Shoot, it’s been a minute, hasn’t it? Close to two years, actually… and a lot has happened since then. We moved from Knoxville, TN to Phoenix, AZ because my husband got promoted. Then eight months later we moved to Nashville, TN because he was offered an opportunity he couldn’t refuse. During that time I transitioned from being a standard office employee to being a full-time remote one and because of that I’ve not wanted to spend much additional time in front of my computer.
Now that there’s a pandemic, taking some time to sit in front of the computer longer than I usually do doesn’t really seem to be that big of a deal. I’ve got nowhere to go and nothing else to do (except laundry… there’s always laundry). March was a wild ride, kicking off with a tornado causing catastrophic damage just blocks from our new place, displacing us for four days and leaving us with an empty fridge. And now COVID-19.
So let’s talk about this pandemic, shall we? After all, Coronavirus is on everyone’s mind. In the US, most of us have been asked to stay home, non-essential businesses are closed, entire workforces have transitioned to working remotely practically overnight, thousands of people become unemployed overnight, restaurants are doing take-out only, grocery store workers and delivery drivers are suddenly among the most important in the workforce, schools have shut down for the rest of the year, and hospitals and healthcare workers are already struggling to keep up with the infected. People have panic-hoarded toilet paper, Lysol, hand sanitizer, and bread. Things are uncertain for many people, and we’re all a bit (or a lot) scared. So let’s talk about it and how marketing factors into it.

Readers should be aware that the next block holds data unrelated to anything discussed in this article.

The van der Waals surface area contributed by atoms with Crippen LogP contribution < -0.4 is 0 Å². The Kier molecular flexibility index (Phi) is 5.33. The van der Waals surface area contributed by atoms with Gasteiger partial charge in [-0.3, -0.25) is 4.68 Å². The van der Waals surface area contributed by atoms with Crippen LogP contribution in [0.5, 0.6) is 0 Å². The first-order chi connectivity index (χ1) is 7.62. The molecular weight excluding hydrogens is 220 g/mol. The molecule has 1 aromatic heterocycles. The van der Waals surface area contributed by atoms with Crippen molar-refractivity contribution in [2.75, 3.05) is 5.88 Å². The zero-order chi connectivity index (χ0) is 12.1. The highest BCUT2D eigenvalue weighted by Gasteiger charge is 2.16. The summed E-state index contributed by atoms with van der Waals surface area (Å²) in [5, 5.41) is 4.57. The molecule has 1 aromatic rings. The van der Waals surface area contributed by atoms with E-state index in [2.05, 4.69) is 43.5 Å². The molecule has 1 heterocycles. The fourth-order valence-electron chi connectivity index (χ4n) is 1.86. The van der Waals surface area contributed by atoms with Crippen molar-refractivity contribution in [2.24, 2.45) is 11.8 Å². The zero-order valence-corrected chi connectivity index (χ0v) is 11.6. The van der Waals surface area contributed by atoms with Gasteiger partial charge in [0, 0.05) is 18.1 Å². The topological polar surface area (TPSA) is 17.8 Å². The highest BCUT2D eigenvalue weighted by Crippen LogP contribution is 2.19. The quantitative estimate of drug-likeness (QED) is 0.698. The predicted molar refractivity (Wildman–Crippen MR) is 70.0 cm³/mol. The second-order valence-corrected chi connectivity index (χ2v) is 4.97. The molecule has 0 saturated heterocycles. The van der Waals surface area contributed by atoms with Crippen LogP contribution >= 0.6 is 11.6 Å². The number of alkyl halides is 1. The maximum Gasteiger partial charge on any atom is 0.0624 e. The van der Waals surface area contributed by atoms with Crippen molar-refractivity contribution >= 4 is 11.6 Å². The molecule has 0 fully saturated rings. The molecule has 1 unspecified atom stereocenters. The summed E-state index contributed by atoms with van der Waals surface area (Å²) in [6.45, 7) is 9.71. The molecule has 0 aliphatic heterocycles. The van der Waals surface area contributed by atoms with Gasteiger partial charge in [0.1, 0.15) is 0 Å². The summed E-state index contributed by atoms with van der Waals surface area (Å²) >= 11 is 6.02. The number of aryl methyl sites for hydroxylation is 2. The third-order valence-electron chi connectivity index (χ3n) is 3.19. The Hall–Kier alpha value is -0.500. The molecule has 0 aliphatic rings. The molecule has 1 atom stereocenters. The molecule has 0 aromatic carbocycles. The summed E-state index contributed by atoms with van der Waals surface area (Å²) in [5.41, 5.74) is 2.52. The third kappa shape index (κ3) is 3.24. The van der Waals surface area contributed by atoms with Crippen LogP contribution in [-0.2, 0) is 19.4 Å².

Everyone loves to laugh… and sometimes we have to in order to feel better. But where’s the line?
When things started getting serious, some companies started posting jokes on social media making. And I get it… sometimes the best way to cope with something scary is to make jokes about it. Laughing makes you feel better, and it can help make scary things less scary. But jokes can easily go to a tasteless place very quickly, and even making jokes can be seen as tone deaf. If you’ve seen the movie Joker with Joaquin Phoenix you can at least appreciate that laughter when its inappropriate can be kind of funny… but it can also be awkward, uncomfortable, and even anger-inducing. And that’s pretty much what it’s like seeing jokes about COVID-19 right now.
When things started getting bad here, I noticed how companies were handling things and made note. In some cases, I even unliked pages based on their response to Coronavirus. The image to the right shows one such post from a hair salon I followed on Facebook. I blacked out as much of the identifying info as possible, but this was posted on March 11. An acquaintance of mine works at this salon, which was why I liked the page. It’s not in my area, I’ve never been to it, and I have no plans of going there. I had liked the page to support someone I know (and because I love seeing hair stuff). But this particular post struck me as distasteful and tone-deaf during a time that was already proving to change lives drastically. So I unliked the page. It was the first of many, it turned out.
My issue with it wasn’t necessarily the fact that it showed a total disregard for the serious. I’m sarcastic and love to laugh. What bothered me more is that there’s really nothing here telling customers what they’re doing to keep everyone safe. Were they business as usual, or did they take extra precautions to make sure customers and staff weren’t exposed? Had they changed their booking procedures, acceptance of new clients, or cleaning habits? Were they limiting the number of customers and stylists allowed in the salon at a time? Were they waiving cancellation fees for those who were sick or uncomfortable coming in?